WASHINGTON — The House Appropriations Committee has approved a $56.9 billion spending bill and instructed the administration to extend a Vietnam apparel monitoring program for a year and expand it to include apparel and textile imports from China.
The surprise move on Wednesday could be a roadblock for apparel retailers and brands that anticipated quota-free trade with China and less scrutiny of imports from Vietnam.
The U.S. textile industry has made its top policy initiative either securing a legislative solution or help from the administration to restrain imports from China and Vietnam, two of the biggest suppliers to the U.S. The countries shipped a total of $36.9 billion worth of textiles and apparel to the U.S. in the year ended April 30.
“The Committee expects [the International Trade Administration, a division of the Commerce Department] to undertake apparel import monitoring, including socks, focusing on prices of imports from China and Vietnam, and whether their state-run industries are illegally pricing products and dumping in the U.S. market,” according to a report accompanying the legislation.
The spending bill, which funds Commerce and the U.S. Trade Representative’s Office for the 2009 fiscal year, will go to the House floor for a vote. The companion bill in the Senate does not include the monitoring provision, which means the two bills would have to be reconciled in conference. If the bills are not completed this year, the next Congress will have to draft and introduce new measures next year.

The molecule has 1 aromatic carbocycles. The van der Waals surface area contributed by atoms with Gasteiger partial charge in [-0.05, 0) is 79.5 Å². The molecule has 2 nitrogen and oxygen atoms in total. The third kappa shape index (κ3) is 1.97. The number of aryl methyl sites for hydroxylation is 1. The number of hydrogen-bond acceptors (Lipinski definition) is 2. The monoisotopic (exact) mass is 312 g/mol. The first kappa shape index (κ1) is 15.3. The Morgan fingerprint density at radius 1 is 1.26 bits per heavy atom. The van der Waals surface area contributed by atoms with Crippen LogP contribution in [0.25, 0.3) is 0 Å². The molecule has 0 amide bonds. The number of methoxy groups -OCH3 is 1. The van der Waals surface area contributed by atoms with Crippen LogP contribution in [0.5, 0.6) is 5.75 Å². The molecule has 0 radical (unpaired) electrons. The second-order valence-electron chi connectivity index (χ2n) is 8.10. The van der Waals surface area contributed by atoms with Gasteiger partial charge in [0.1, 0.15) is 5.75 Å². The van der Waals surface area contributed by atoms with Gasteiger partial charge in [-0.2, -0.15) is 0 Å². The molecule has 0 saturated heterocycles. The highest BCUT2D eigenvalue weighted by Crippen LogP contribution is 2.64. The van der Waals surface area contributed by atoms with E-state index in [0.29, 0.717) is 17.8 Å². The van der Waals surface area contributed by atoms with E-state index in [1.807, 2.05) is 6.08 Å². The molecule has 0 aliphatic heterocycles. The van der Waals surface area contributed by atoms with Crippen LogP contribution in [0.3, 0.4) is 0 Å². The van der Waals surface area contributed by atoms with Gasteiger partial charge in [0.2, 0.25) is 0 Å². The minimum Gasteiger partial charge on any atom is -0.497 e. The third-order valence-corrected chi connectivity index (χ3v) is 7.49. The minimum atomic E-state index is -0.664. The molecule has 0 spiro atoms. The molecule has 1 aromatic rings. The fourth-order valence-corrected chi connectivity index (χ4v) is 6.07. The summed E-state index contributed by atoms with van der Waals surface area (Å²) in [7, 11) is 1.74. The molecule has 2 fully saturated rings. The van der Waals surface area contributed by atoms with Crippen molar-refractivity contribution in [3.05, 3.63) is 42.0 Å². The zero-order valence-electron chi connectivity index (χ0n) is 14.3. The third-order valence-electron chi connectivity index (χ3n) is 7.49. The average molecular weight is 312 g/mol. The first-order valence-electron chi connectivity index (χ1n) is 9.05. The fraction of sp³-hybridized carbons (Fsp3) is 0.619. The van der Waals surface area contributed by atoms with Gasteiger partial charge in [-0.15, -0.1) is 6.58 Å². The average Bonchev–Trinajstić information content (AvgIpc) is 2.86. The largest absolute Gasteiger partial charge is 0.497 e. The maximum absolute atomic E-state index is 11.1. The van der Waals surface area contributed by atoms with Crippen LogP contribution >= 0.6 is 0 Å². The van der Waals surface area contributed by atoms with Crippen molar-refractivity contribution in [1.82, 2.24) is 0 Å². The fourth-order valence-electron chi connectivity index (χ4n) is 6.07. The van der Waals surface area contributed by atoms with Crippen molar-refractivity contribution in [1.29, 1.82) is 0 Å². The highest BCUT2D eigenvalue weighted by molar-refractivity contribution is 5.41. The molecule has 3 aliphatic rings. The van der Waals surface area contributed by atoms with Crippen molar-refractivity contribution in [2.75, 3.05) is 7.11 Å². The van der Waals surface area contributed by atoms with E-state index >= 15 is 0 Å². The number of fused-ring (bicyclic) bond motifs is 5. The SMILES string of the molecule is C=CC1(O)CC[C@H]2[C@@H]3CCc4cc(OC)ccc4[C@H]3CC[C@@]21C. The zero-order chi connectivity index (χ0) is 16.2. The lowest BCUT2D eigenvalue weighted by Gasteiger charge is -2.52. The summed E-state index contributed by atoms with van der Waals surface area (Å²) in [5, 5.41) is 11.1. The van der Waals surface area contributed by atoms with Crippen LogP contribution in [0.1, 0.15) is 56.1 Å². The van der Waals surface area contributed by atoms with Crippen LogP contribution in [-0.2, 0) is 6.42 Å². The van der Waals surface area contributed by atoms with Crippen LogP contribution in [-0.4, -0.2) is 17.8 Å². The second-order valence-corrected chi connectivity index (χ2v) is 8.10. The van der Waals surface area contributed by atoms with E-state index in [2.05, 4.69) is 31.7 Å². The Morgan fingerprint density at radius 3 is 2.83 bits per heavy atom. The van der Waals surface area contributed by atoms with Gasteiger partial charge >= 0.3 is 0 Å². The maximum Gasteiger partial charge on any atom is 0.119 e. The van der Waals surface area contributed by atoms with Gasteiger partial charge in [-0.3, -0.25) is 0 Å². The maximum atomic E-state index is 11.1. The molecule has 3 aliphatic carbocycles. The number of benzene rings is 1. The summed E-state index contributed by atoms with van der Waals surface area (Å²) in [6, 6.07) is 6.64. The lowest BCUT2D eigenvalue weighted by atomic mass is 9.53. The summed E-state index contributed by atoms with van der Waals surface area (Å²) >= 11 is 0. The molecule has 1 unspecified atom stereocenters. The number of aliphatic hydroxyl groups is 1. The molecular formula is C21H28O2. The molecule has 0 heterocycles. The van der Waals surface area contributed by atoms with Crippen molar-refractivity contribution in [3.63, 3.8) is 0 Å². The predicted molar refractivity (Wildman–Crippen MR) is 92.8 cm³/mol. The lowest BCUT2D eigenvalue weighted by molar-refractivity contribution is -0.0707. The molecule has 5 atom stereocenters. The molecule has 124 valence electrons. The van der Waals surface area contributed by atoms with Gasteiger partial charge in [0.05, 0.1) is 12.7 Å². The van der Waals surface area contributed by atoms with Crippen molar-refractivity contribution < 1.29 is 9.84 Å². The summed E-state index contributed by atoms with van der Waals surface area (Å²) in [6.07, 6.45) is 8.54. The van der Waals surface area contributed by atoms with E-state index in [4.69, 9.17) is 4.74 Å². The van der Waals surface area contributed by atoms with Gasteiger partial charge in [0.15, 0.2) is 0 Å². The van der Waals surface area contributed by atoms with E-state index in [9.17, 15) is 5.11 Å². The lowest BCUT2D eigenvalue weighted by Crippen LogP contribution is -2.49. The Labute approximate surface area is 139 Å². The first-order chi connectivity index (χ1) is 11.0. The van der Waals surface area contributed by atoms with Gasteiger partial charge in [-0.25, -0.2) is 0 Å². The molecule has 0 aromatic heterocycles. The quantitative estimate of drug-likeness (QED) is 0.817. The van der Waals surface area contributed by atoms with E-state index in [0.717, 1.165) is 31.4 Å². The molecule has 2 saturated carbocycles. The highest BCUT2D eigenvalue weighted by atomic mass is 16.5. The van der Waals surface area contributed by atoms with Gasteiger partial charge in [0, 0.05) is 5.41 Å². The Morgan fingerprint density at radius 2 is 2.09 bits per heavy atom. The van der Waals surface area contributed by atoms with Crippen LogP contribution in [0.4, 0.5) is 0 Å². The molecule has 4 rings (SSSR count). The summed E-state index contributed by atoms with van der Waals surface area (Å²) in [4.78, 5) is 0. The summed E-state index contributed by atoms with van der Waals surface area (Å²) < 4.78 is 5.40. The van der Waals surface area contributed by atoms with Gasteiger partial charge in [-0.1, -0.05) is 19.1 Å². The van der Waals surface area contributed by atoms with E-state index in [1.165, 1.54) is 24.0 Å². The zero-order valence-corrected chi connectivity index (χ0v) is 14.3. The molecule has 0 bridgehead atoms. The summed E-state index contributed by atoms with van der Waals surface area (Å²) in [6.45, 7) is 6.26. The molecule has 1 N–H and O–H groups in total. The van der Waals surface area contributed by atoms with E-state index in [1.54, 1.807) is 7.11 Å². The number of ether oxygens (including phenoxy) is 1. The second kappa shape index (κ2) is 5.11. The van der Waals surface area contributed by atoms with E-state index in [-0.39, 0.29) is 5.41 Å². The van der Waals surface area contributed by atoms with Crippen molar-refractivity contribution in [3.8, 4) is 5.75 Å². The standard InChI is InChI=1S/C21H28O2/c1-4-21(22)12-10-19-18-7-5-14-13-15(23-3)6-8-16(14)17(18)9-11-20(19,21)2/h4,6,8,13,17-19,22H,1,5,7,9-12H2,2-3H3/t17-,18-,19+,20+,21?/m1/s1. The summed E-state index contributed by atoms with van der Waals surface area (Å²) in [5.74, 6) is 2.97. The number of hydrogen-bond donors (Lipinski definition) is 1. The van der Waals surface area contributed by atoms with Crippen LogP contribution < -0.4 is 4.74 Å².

“This is a strong posture on the part of the U.S. Congress in regard to this critical issue confronting the U.S. textile industry, namely what happens when China becomes quota free on Jan. 1, 2009,” said Auggie Tantillo, executive director of the American Manufacturing Trade Action Coalition. “A need for this language is supported by the incredible surge that we saw in 2005 when quotas were first removed on China.”
Although Commerce has not found adequate evidence of dumping in the imports from Vietnam, Tantillo said the program has served as a disincentive for producers to slash prices. The Vietnam monitoring program was initiated to see whether goods were being sold in the U.S. below market value or the cost of manufacturing.
The bill was sure to cause concern among apparel sourcing executives who have been trying to recalibrate their strategies in anticipation of the U.S. lifting quotas on Chinese apparel and textile imports at year’s end and the expiration of the Vietnam monitoring program. The total value of textile and apparel imports under quota from China was $8.65 billion for the year ending April 30, representing 27 percent of the total annual apparel and textile imports from China.
The Vietnam monitoring program is set to expire at the end of the Bush administration in January and officials have said they will not renew it.